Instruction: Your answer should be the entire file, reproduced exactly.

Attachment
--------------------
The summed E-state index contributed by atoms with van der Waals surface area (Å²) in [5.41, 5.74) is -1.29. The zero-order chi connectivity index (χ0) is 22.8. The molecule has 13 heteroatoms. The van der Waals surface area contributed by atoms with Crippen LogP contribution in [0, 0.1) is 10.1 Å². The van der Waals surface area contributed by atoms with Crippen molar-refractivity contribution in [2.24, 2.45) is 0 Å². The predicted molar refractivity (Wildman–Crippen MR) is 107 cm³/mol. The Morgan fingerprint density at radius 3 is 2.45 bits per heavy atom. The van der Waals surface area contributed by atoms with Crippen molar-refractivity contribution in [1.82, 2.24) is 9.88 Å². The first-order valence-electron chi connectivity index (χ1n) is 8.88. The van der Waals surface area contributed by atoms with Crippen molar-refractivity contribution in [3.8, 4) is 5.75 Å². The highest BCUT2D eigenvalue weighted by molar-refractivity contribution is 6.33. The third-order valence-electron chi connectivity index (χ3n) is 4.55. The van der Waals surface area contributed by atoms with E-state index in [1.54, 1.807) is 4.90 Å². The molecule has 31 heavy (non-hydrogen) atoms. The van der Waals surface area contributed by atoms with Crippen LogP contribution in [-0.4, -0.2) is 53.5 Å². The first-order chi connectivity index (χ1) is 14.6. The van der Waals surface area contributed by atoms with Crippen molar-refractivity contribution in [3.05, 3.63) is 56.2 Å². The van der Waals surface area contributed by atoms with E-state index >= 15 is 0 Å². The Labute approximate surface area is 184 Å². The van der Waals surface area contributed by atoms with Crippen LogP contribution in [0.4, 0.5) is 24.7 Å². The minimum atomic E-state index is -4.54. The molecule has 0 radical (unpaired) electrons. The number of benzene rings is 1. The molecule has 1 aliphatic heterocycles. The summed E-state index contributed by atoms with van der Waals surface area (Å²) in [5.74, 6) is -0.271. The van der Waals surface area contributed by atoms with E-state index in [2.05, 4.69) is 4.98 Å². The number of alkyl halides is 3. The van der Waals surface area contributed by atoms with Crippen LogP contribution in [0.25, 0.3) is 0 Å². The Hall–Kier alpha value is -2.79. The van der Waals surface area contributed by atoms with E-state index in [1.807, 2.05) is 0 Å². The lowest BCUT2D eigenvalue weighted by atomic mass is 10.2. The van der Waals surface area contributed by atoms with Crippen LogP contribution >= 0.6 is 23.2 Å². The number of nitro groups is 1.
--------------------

The summed E-state index contributed by atoms with van der Waals surface area (Å²) in [5.41, 5.74) is -1.29. The zero-order chi connectivity index (χ0) is 22.8. The molecule has 13 heteroatoms. The van der Waals surface area contributed by atoms with Crippen LogP contribution in [0, 0.1) is 10.1 Å². The van der Waals surface area contributed by atoms with Crippen molar-refractivity contribution in [2.24, 2.45) is 0 Å². The predicted molar refractivity (Wildman–Crippen MR) is 107 cm³/mol. The Morgan fingerprint density at radius 3 is 2.45 bits per heavy atom. The van der Waals surface area contributed by atoms with Crippen molar-refractivity contribution in [1.82, 2.24) is 9.88 Å². The first-order valence-electron chi connectivity index (χ1n) is 8.88. The van der Waals surface area contributed by atoms with Crippen molar-refractivity contribution in [3.8, 4) is 5.75 Å². The highest BCUT2D eigenvalue weighted by molar-refractivity contribution is 6.33. The third-order valence-electron chi connectivity index (χ3n) is 4.55. The van der Waals surface area contributed by atoms with E-state index in [1.54, 1.807) is 4.90 Å². The molecule has 31 heavy (non-hydrogen) atoms. The van der Waals surface area contributed by atoms with Crippen LogP contribution in [-0.4, -0.2) is 53.5 Å². The first-order chi connectivity index (χ1) is 14.6. The van der Waals surface area contributed by atoms with Crippen molar-refractivity contribution in [3.05, 3.63) is 56.2 Å². The van der Waals surface area contributed by atoms with E-state index >= 15 is 0 Å². The Labute approximate surface area is 184 Å². The van der Waals surface area contributed by atoms with Crippen LogP contribution in [0.4, 0.5) is 24.7 Å². The minimum atomic E-state index is -4.54. The molecule has 0 radical (unpaired) electrons. The number of benzene rings is 1. The molecule has 1 aliphatic heterocycles. The summed E-state index contributed by atoms with van der Waals surface area (Å²) in [5.74, 6) is -0.271. The van der Waals surface area contributed by atoms with E-state index in [2.05, 4.69) is 4.98 Å². The number of alkyl halides is 3. The van der Waals surface area contributed by atoms with Crippen LogP contribution in [0.25, 0.3) is 0 Å². The Hall–Kier alpha value is -2.79. The van der Waals surface area contributed by atoms with E-state index in [1.807, 2.05) is 0 Å². The lowest BCUT2D eigenvalue weighted by atomic mass is 10.2. The van der Waals surface area contributed by atoms with Crippen LogP contribution >= 0.6 is 23.2 Å². The number of nitro groups is 1.